Ever since U.S. notorious subprime crisis in 2008, U.S. companies have been building cash as if there’s no tomorrow. Some even joke that U.S. will never have another similar subprime crisis again considering the gigantic amount of cash reserve these companies have. Besides financial institutions, U.S. companies are holding a staggering US$1.64 trillion at the end of 2013. That’s “trillion” not “billion, mind you, and that’s about 10% of U.S. national debt.
If that was not enough to raise eyebrows, the above figure is a 12% increase from a year ago – according to Moody’s Investors Service. As expected, companies leading the cash-rich list are none other than Apple Inc. (Nasdaq: AAPL, stock), Google Inc.’s (Nasdaq: GOOG, stock) and other technology stocks. In fact, technology companies have improved their cash to US$309 billion at the end of 2013 as compared to 2009 – a mind-boggling 53%.
That’s not surprising, considering Apple alone has a cash pile of US$158.8 billion at the end of 2013, not bad for a company that had only US$5.46 billion in 2004. The iPhone maker has so much money that it reinstated dividends in 2012, under heavy pressure from shareholders. But just exactly how much is US$159 billion that Apple is holding?
Considering U.S. total population of 317.8 million as of Apr-2014, Apple’s US$159 billion would make every single American about US$500 richer. And if the same amount of money were to be distributed to Malaysia’s total population of 30 million, each would be getting about US$5,290 (RM17,086). And based on today’s exchange rate, US$159 billion (RM512 billion) could wipe out Malaysian Government gross debt totalled RM501 billion as at end of 2012.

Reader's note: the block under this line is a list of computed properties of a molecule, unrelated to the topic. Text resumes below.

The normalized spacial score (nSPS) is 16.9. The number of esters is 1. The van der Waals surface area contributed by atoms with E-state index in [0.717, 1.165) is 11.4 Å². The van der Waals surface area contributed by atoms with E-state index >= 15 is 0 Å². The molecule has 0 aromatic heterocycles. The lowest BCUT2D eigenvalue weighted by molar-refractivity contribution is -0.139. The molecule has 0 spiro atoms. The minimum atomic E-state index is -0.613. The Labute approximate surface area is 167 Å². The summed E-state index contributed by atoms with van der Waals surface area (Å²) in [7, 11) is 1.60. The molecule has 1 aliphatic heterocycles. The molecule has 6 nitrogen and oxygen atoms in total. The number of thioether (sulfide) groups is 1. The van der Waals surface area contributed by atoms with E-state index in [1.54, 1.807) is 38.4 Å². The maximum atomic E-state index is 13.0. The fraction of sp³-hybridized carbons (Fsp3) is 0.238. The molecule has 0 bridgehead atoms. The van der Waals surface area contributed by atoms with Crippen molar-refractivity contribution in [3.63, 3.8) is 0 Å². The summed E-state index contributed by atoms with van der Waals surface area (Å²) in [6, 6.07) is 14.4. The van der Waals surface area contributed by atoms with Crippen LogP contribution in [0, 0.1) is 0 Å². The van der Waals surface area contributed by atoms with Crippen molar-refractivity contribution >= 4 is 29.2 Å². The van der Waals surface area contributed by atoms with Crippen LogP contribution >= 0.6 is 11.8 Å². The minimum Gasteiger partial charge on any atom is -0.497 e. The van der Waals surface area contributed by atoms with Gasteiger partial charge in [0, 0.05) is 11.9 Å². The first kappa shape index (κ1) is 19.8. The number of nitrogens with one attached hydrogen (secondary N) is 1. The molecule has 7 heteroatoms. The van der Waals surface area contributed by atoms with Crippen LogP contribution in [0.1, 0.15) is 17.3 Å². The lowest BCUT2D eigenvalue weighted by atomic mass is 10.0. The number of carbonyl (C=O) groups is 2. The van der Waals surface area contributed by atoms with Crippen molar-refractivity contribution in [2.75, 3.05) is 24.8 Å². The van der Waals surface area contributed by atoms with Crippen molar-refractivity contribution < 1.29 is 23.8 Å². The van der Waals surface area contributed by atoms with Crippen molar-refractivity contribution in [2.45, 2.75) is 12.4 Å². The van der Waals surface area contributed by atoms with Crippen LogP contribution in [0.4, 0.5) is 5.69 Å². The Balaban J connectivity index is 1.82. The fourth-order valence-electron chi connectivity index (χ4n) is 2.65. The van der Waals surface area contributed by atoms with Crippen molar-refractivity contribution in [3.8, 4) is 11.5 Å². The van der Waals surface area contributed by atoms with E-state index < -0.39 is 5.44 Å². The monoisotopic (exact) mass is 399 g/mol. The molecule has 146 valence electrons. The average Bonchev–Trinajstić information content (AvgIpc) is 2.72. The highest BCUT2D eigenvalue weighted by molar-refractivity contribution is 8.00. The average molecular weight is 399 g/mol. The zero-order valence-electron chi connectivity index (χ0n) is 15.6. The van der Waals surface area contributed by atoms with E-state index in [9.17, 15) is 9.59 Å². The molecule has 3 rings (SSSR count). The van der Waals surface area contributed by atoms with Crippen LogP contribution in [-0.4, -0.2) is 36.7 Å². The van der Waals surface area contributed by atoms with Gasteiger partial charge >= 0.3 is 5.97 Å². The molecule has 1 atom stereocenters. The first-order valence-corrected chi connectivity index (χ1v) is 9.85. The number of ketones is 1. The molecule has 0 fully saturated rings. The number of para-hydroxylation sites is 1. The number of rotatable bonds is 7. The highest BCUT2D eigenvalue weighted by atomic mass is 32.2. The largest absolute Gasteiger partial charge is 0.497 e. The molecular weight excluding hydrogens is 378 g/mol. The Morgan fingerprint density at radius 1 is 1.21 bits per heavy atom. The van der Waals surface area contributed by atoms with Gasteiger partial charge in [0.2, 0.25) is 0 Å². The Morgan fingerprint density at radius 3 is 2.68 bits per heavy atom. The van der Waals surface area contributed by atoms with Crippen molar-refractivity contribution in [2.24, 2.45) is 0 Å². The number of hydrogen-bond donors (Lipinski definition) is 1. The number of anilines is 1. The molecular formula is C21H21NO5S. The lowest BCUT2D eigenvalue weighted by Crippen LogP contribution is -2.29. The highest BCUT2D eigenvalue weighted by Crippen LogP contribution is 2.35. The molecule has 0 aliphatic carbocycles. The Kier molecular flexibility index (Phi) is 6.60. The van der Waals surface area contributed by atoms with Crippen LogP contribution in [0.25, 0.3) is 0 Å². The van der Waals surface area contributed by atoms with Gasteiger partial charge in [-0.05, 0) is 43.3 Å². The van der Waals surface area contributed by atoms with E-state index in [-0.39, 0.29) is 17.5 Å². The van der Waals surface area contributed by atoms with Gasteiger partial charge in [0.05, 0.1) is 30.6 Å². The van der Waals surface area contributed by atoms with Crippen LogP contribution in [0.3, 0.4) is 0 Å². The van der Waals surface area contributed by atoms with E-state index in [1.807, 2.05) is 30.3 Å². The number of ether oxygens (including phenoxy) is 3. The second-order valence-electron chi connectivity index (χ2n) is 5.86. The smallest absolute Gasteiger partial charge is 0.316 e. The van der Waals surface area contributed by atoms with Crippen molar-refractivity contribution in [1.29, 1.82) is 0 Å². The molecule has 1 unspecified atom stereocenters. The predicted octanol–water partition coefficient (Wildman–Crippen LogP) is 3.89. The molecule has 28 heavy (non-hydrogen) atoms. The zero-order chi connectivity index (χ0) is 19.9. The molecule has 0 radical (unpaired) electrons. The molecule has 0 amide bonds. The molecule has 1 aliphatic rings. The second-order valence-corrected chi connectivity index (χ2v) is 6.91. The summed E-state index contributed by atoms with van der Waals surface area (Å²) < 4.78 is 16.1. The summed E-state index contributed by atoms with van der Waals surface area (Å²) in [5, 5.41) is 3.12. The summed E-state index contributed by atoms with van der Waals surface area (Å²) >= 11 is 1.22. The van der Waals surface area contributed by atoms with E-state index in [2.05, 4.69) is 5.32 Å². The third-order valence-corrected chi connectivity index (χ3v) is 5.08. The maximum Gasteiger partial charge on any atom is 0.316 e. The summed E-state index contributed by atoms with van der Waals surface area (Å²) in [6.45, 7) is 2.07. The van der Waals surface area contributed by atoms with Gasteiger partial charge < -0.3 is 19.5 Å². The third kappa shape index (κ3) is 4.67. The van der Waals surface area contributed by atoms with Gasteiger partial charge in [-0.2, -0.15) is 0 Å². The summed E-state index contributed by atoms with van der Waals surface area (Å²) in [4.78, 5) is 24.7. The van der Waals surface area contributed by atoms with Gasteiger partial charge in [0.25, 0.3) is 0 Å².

With about 82.3 million high school and college students in U.S., Apple could use its cash reserve to give away not one, but two iPad Air (128GB, WiFi) to every student and still have roughly US$18 billion in spare cash. However, the most mind-boggling fact about Apple’s huge cash reserve is this: the company has more cash than dozens of other global countries’ cash or foreign reserves.
As a start, Apple’s cash reserve is more than France, Italy, Malaysia, United Kingdom, Turkey, Denmark, Canada and dozens more major economies around the world. Its US$159 billion is even more than United States’ own reserve of merely US$145.9 billion. Hence, if these countries are willing to be sold, Apple Inc. can actually buy some of them.
While Apple Inc’s own cash on hand is not enough to rival some giant economy powerhouse such as Brazil, Hong Kong, South Korea, India, Singapore, Germany, Mexico and Thailand, the company can gives these countries a run for their money if it join hands with Microsoft, Google, Verizon and Pfizer; with their combined cash of US$404 billion, at end of 2013.
With the exception of giant China’s foreign reserve of US$3.7 trilion, U.S. companies’ combined US$1.64 trillion in cash is more than any major countries on Earth. The second wealthiest nation in the world, Japan, has only US$1.2 trillion in its piggybank. Even Eurozone, Saudi Arabia and Switzerland have only US$771.7 billion, US$725.6 billion and US$543.7 billion respectively.
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